During the final stages of oocyte growth, these germ cells become transcriptionally inactive while preparing to resume meiosis and jumpstart their maturation into eggs. At this austere time, oocytes can only use maternal messenger RNAs (mRNAs) they have previously stored to get through their maturation process and early embryonic development if fertilized. Oocytes from the worm Caenorhabditis elegans store mRNA in P granules, those of fruit flies do so in polar granules, and aquatic frogs and zebrafish rely on a structure called the Balbiani body—all of which are membraneless organelles. But for mammals, the storage site has been terra incognita so far.
Maternal mRNA has previously been reported to be present in the cell’s cortex—a boundary zone that includes the cell membrane and cytoplasm—and the nucleus of mammalian oocytes, but without conclusive evidence that either of these cellular spaces is the site of RNA storage. A study published online today (October 20) in Science sheds light on the enigma, showing that these oocytes accumulate mRNA in a membraneless compartment that is associated with mitochondria. The study’s authors report that they observed this newly discovered structure in various mammalian species, including mice and humans.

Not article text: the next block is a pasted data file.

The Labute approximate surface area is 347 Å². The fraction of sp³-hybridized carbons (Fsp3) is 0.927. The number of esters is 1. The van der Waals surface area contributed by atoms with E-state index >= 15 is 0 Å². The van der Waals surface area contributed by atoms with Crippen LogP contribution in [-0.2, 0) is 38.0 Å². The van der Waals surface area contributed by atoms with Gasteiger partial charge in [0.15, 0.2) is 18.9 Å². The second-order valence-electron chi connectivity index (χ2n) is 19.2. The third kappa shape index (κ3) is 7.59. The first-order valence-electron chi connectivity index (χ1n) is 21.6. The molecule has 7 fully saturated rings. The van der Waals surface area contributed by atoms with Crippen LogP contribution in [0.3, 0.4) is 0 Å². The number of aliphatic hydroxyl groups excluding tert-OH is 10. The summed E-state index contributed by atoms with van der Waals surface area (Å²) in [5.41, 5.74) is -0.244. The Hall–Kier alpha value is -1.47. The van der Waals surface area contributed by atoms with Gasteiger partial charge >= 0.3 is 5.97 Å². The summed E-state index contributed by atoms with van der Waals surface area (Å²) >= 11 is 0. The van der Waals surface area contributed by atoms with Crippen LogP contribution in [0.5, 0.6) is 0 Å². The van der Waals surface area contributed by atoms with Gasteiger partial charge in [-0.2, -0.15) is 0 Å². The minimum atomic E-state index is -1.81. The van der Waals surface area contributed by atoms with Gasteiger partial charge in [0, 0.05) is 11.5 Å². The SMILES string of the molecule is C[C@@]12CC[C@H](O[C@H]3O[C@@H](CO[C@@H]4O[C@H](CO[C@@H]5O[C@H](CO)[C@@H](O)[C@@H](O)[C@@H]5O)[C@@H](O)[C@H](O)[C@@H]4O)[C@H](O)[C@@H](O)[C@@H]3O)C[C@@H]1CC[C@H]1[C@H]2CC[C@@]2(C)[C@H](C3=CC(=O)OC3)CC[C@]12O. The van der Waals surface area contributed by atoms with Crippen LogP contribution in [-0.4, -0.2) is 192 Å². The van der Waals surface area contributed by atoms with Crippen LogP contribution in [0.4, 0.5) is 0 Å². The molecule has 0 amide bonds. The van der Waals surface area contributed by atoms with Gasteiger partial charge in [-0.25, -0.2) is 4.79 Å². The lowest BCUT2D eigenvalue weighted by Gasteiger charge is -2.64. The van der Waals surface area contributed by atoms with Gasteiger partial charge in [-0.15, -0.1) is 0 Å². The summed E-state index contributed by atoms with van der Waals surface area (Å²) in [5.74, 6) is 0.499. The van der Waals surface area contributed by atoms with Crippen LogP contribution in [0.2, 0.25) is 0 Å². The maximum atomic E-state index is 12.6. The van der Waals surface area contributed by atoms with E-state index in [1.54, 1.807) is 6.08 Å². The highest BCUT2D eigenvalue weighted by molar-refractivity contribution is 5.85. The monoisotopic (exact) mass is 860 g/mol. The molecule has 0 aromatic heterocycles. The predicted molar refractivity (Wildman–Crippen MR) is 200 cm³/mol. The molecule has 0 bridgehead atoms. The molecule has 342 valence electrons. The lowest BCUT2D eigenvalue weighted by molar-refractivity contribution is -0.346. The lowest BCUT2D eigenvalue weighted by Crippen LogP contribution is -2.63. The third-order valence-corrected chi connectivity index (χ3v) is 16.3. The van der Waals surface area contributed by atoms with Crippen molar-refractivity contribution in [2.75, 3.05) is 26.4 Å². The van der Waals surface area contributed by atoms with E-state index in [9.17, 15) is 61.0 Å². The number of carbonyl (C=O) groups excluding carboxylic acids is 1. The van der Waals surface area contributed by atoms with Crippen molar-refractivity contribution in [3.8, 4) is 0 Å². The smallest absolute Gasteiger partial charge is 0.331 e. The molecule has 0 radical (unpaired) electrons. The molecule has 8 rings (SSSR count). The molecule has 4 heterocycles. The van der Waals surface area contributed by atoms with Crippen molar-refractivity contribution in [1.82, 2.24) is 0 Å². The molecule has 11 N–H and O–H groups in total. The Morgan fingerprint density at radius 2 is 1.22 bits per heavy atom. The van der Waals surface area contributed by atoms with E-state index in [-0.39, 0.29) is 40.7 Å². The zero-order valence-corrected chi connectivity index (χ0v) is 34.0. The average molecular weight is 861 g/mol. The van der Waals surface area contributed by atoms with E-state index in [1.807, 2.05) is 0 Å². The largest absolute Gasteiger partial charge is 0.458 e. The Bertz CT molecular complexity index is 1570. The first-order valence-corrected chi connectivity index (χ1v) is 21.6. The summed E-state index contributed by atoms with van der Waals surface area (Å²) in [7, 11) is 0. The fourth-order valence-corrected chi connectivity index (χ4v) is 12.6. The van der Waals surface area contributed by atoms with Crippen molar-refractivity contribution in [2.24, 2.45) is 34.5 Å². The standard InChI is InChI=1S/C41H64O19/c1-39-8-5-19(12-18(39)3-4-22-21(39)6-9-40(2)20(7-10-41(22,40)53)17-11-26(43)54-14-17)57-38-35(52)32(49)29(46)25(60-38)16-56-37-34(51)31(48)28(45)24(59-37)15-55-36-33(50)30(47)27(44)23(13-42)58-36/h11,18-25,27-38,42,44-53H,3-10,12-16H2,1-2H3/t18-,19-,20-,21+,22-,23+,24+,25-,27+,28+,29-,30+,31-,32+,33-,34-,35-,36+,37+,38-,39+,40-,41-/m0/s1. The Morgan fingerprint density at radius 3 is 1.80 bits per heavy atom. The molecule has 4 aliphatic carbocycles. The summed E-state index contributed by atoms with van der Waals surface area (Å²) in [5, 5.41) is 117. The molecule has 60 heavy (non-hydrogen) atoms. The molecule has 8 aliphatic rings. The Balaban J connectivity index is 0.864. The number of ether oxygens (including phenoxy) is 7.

Where mRNAs are localized in a fully grown mammalian oocyte has been a longstanding question, says coauthor Shiya Cheng, a cell biologist at the Max Planck Institute for Multidisciplinary Sciences in Germany. To answer it, he and his colleagues first used various staining techniques to establish that both RNA-binding proteins and mRNA are colocalized with mitochondria in mouse, pig, cow, and human oocytes. These molecules cluster around mitochondria throughout the cytoplasm, forming a structure the team named the mitochondria-associated ribonucleoprotein domain (MARDO). They observed that MARDO becomes more prominent as oocytes grow larger, and that its formation is dependent on the parallel increase in mitochondrial membrane potential.
Cheng and his colleagues further showed that the RNA-binding protein ZAR1, which had been previously associated with oocyte maturation and mRNA regulation, plays an essential role in both MARDO assembly and dissolution in mouse oocytes. In the team’s experiments, ZAR1 promoted MARDO coalescence and its association with mitochondria. Once the oocyte transforms into a fertilized egg and the embryo starts to grow, transcription is restored and maternal mRNAs are no longer needed to drive embryonic development. During this transition, the team found that ZAR1 is degraded by the proteosome, and with that, MARDO is dissolved.
The study’s results are “pretty solid” and its findings “very convincing,” says Elvan Böke, a cell biologist at the Centre for Genomic Regulation in Barcelona who was not involved in the study but collaborates with one of its coauthors on a different project.
Considering “how important they are for female reproduction, we know very little about oocytes,” she says, despite similarly important cells such as neurons and cardiomyocytes being studied more widely. Thus, “this is a step in the right direction,” she notes, and learning about the existence of this compartment will likely trigger more research in this area.